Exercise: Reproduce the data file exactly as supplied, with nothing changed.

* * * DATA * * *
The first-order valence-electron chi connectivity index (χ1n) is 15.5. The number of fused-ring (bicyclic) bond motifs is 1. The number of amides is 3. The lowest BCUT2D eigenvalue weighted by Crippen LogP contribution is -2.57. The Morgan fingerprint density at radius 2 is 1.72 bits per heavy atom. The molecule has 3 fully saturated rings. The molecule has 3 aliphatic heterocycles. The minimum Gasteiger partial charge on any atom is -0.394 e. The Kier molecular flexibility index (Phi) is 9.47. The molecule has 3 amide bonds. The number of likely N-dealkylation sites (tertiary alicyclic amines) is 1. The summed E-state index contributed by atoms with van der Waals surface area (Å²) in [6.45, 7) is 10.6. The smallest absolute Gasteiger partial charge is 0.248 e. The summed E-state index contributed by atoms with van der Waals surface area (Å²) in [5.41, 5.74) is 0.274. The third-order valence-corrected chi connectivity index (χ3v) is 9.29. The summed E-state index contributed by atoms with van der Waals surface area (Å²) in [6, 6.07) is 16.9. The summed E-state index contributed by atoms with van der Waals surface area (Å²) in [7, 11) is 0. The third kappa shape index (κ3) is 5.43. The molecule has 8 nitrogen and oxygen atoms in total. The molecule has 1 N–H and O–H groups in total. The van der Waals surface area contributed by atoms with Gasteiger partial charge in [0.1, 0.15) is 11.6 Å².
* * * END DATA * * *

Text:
The first-order valence-electron chi connectivity index (χ1n) is 15.5. The number of fused-ring (bicyclic) bond motifs is 1. The number of amides is 3. The lowest BCUT2D eigenvalue weighted by Crippen LogP contribution is -2.57. The Morgan fingerprint density at radius 2 is 1.72 bits per heavy atom. The molecule has 3 fully saturated rings. The molecule has 3 aliphatic heterocycles. The minimum Gasteiger partial charge on any atom is -0.394 e. The Kier molecular flexibility index (Phi) is 9.47. The molecule has 3 amide bonds. The number of likely N-dealkylation sites (tertiary alicyclic amines) is 1. The summed E-state index contributed by atoms with van der Waals surface area (Å²) in [6.45, 7) is 10.6. The smallest absolute Gasteiger partial charge is 0.248 e. The summed E-state index contributed by atoms with van der Waals surface area (Å²) in [5.41, 5.74) is 0.274. The third-order valence-corrected chi connectivity index (χ3v) is 9.29. The summed E-state index contributed by atoms with van der Waals surface area (Å²) in [6, 6.07) is 16.9. The summed E-state index contributed by atoms with van der Waals surface area (Å²) in [7, 11) is 0. The third kappa shape index (κ3) is 5.43. The molecule has 8 nitrogen and oxygen atoms in total. The molecule has 1 N–H and O–H groups in total. The van der Waals surface area contributed by atoms with Gasteiger partial charge in [0.1, 0.15) is 11.6 Å².